Awesome SA movies to stream now
Laugh or cry, these films will remind you why you love this beautiful, complicated country we live in
The films listed here are all award winners, featuring the best of SA talent both in front of and behind the camera. And they're all now streaming on Showmax.
Plus, there's a bonus: a brand-new season of Mzansi's grittiest series, Lockdown, is coming exclusively to Showmax. While you wait for season 5 to launch on January 30, binge-watch the first four seasons now. Two episodes will be coming to Showmax weekly.
This critically acclaimed English-subtitled movie was released internationally with the title The Harvesters. It's a coming-of-age tale about a youngster who's forced to confront his personal choices when his family takes in a troubled young boy on their farm. The core theme is never overtly named by the characters, making the journey more intricate and involved, drawing you in as the two teens grow closer.
This isn't an easy one to watch — it's set in the 1950s when racial hatred was peaking — but it is an important one.
The movie is written from a journalist's viewpoint, recalling a hero hidden in the shadows who robs from rich farmers to help his community. It's a poignant look inside the oppressive government and how there were rebels — like sheep thief John Kepe — willing to fight the cruel, unethical, immoral and violent system. Some of the scenes are graphic, but it is a seriously good movie.
It's directed by Jahmil XT Qubeka, who has mastered the craft of storytelling in cinema over decades in the business. And if you needed any more reason to stream it, it was SA's official entry for the Best Foreign Language Film at the 2019 Academy Awards.
Dr Lisa Cooper is a renowned cardiac surgeon, used to playing by the rules. But when the van carrying her critically ill son's new liver is set alight, she is forced to confront the question: how far will she go to save him? What would she do, and what laws will she break?
Bypass shines a light on organ trafficking and illegal operations that take place in hospitals around the country. The movie stars Natalie Becker as the doctor, alongside Deon Lotz (last seen as Diederik Brand in Trackers) and well-known actors Hakeem-Kae Kazim and Greg Kriek.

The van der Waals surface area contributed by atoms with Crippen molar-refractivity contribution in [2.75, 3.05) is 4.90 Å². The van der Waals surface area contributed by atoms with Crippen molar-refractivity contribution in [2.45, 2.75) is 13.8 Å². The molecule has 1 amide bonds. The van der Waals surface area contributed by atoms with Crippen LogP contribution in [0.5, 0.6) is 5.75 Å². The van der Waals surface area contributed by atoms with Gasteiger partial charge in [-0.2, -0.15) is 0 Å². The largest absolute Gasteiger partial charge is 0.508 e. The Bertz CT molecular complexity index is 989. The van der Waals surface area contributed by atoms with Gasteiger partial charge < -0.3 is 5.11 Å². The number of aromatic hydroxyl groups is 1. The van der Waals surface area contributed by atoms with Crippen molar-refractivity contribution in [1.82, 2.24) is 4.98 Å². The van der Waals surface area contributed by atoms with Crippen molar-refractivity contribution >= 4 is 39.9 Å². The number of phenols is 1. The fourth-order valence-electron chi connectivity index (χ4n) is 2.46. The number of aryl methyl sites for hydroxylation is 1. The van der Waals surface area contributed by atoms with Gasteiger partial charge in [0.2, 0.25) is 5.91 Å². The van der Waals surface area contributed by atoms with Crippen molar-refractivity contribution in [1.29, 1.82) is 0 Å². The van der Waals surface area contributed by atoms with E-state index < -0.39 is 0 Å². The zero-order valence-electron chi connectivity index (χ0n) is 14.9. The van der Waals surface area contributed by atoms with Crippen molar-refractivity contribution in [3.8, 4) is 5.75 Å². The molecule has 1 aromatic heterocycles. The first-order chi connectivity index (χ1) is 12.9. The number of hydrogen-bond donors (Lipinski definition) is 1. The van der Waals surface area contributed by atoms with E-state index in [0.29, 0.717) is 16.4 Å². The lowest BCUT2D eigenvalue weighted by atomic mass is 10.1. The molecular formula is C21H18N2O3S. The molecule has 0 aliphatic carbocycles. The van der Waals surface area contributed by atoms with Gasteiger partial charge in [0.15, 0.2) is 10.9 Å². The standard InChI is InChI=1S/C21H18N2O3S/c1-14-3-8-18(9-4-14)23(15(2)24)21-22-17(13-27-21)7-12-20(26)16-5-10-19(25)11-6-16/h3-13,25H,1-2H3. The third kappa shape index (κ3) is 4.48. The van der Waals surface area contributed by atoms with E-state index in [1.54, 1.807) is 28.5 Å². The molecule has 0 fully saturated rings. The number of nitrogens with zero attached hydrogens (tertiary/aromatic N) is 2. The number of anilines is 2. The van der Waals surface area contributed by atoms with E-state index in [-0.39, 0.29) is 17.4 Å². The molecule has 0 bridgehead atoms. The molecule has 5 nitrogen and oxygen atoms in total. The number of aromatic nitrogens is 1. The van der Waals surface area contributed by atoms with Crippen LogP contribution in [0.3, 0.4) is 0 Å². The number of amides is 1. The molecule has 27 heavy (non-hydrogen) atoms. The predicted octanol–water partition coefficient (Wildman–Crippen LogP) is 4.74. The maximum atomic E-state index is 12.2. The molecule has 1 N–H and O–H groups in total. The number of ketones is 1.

This movie had SA up in arms debating its content and whether it was correct for a movie to expose a sacred tradition to outsiders. The tradition in question is initiation, where teen boys are sent into the wilderness to perform rites and customs, be circumcised and return to their communities as men.
The movie won 14 awards internationally, as far away as Taipei in China and Sarasota in the US, and speaks to the audience about things that are often swept under carpets and deemed taboo when, in fact, there is nothing more important than exploring them — whether the elders accept it or not.
The apartheid military was a rough and difficult place for any young man, thrown in as they were into the deep end of the pool of toxic masculinity. The bigger your muscles, the better. The bushier your beard, great. The meaner you were to anyone less masculine than you, spectacular. And that's a problem for Johan Niemand, a delicate young man who'd prefer to dress in drag as his hero, 1980s pop icon Boy George than shoot the enemy across the border.
Kanarie has been nominated for a 2020 GLAAD Award in the category Outstanding Film: Limited Release. The award recognises work that is a fair and inclusive representation of LGBTQI characters and issues.
This noir Western is set in the late 1980s/early 1990s and combines a mixture of genres into a melting pot of brilliance. Besides the stellar cast of SA acting superstars, the story it tells is more important in the current political climate than ever before.
It follows a small remote community which is under siege from invaders who take everything in sight, from land to cattle, leaving a trail of destruction in their wake. Until the community fights back. A split time frame sees the past and future, as the struggle against apartheid sparks the fight for a different kind of freedom.
Most children are afraid of monsters, the scary ones hiding in their closet or under their bed. But Gideonette De La Rey (Anchen du Plessis) has a different fear in Meerkat Maantuig: she fears death. Or rather falling victim to the De La Rey Curse, where everyone named Gideon dies at an early age.
After her father's death, she's sent to live with her grandparents. That's where Gideonette meets Bhubesi (Themba Ntuli), a deaf boy who's training to become an astronaut and fly into space with his Meerkat Maantuig (moon ship). But there's more to this boy than Gideonette initially realises.
This sweet film was nominated for and won a slew of awards.
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This article was paid for by Showmax.